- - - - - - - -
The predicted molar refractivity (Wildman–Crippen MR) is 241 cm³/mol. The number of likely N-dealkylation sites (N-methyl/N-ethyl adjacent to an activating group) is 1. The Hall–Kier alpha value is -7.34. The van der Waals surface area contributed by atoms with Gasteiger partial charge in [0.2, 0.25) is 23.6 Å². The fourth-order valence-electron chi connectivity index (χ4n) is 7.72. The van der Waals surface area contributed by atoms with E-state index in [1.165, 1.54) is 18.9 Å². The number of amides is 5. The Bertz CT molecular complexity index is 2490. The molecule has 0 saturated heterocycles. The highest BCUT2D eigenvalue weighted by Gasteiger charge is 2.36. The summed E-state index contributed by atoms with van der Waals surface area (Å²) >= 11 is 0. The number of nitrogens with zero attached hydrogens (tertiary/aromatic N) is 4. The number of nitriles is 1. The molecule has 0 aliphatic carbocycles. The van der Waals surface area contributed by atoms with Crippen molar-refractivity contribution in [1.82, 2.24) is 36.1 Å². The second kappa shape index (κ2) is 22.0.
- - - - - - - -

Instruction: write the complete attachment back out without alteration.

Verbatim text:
The predicted molar refractivity (Wildman–Crippen MR) is 241 cm³/mol. The number of likely N-dealkylation sites (N-methyl/N-ethyl adjacent to an activating group) is 1. The Hall–Kier alpha value is -7.34. The van der Waals surface area contributed by atoms with Gasteiger partial charge in [0.2, 0.25) is 23.6 Å². The fourth-order valence-electron chi connectivity index (χ4n) is 7.72. The van der Waals surface area contributed by atoms with E-state index in [1.165, 1.54) is 18.9 Å². The number of amides is 5. The Bertz CT molecular complexity index is 2490. The molecule has 0 saturated heterocycles. The highest BCUT2D eigenvalue weighted by Gasteiger charge is 2.36. The summed E-state index contributed by atoms with van der Waals surface area (Å²) >= 11 is 0. The number of nitrogens with zero attached hydrogens (tertiary/aromatic N) is 4. The number of nitriles is 1. The molecule has 0 aliphatic carbocycles. The van der Waals surface area contributed by atoms with Crippen molar-refractivity contribution in [1.82, 2.24) is 36.1 Å². The second kappa shape index (κ2) is 22.0.